Editor: Douglas Drenkow

V A L U E S   &   I S S U E S


Legal Notices

Links of Interest

DEMOCRACY: Government & Politics | February 22, 2004


A Sample Column for Review,

As Adapted for a Posting in "Comments From Left Field"

A year is a lifetime in politics.

Last winter, we Democrats were reeling from our disastrous defeats in the fall of 2002. And what a fall it was. Despite categorical predictions and historical precedents, we lost seats in the House to the party of a President mid-term. Most damning of all were polls in which a majority of Americans condemned our party and policies as "losers". "Losers"!

There was a wealth of reasons, and no dearth of scapegoats, for our fall from grace, as the party that had presided over eight years of relative peace and unprecedented prosperity, to political pariahs, just two years later. The public had rallied behind the President who led us through the horrors of 9/11. He framed the election as a referendum on security; and regardless of the public's ambivalence towards his march to war, whenever security is the issue the GOP wins. The Democratic leadership failed to voice a strong and clear message of its own, on practically any issue. Our party had been divided and conquered by the President's setting the agenda; on votes for his tax cuts or war powers, far too many lawmakers broke ranks with our party for dissent on either issue to serve as a rallying cry.

The GOP controlled all three branches of the federal government and the terms of the national debate.

Our party was a "loser". And the nation, too.

Then, in the winter of our discontent, there arose a son, not of York, but of New England: As bright, hot, and unrelenting as the summer sun was former Governor of Vermont, Howard Dean MD.

The feisty physician shocked both Democratic and Republican establishments, by condemning the "complicity" of the parties, particularly in the "unprovoked war" on Iraq but also in everything from taxation to healthcare. Still politically incorrect to be branded "liberals", we "progressives" had a champion!

Millions of Americans, particularly the youngest or the best educated, who had felt their intelligence insulted by the powers that be, now felt empowered by the things that might be. These true believers heeded the call of this secular evangelist and -- particularly through the new medium of the Internet -- poured tens of millions of dollars into his Presidential campaign, and turned out by the millions in small "meet-ups" nationwide.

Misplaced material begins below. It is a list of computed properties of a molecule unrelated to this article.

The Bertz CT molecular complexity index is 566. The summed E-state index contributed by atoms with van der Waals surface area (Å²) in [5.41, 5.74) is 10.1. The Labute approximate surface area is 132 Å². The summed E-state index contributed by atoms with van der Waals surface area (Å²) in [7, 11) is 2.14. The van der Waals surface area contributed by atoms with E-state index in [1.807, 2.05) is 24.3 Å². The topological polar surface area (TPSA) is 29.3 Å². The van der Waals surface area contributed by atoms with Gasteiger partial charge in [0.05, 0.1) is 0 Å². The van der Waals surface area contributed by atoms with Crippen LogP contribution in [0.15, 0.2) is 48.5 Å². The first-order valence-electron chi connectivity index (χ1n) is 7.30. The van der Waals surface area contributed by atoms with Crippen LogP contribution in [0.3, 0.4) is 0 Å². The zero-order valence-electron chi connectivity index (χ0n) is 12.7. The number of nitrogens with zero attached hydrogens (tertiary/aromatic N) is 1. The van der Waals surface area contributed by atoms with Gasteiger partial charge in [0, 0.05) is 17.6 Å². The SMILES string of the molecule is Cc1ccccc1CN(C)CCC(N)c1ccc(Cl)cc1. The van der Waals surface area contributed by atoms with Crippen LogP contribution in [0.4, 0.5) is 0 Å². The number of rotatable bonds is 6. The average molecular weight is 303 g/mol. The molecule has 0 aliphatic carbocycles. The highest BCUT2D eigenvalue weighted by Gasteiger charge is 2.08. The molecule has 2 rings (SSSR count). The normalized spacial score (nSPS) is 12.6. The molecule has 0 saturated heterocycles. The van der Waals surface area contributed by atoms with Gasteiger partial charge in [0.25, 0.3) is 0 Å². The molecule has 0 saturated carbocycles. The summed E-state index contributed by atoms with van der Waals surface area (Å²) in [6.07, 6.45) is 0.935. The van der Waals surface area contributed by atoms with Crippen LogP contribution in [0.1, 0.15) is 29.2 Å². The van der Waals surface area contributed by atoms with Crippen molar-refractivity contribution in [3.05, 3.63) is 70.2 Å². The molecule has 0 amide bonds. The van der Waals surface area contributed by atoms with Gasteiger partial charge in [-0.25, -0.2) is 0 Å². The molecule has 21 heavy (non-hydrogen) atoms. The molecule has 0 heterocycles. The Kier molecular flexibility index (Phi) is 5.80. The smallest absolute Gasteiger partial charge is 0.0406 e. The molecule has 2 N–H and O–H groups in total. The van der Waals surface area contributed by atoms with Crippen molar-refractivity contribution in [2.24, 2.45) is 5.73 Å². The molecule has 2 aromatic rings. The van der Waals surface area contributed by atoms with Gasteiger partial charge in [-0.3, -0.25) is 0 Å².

The Democratic Party, all but dead, had arisen, fiery and formidable, a phoenix in reverse.

The months went on. The deaths went on, even after a "Mission Accomplished". The jobs went overseas, even as a "recovery" continued. The credibility of the Administration (allegedly elected for its integrity) went out the window, as no weapons of mass destruction were found and hundreds of billions of taxpayers' dollars were lost (in a quagmire overseas, tax cuts for the rich, and Medicare "reform"). As the party in power enjoyed less favor, the "mad doctor" from Vermont made more sense, to more people...including some politicians within the establishment he continued to rail against.

By the end of last year, there were more Democrats running for President than most voters can remember, their campaigns happily roasting the incumbent over the fires of discontent ignited by the firebrand from Vermont, their means often flattering by imitation (no candidate caught dead without blog or meet-up).

Then something extraordinary happened. The President delivered on a promise he made: Our troops pulled out the Ace in the hole.

History was rewritten -- removing the Butcher of Baghdad, not his boasted weapons of our mass destruction, became the justification a posteriori for war -- and the campaign of the doctor who had prescribed just peace was destined to become just history.

Often "over the top", his rhetoric had been excused if not esteemed as straightforward and bold, forgivable in excess for the righteousness of its cause. Most, however, now considered his outspokenness recklessness, a liability for achieving an even greater cause, now seemingly within reach: The winning of "the middle", once scorned but now courted, to wipe that damned smirk off the face of the "winner" who had made us -- and our cherished beliefs -- such miserable "losers".

The candidates farthest to the Left and the Right failed first; those deemed most "electable" (most Kennedyesque, in heroism, name, charisma, or hair) gained quickly the favor of record numbers of voters in primaries and caucuses nationwide.

As the general election approaches, as the President spends from his most massive of war chests, his deficit in the polls will shrink as surely as that in our budget will grow; but one fact will remain unchanged: The Democratic Party was revived from its near-death experience by a doctor named Dean.

Return to Archive of DEMOCRACY: Government & Politics


Home | Editor | Values & Issues | Feedback | Legal | Links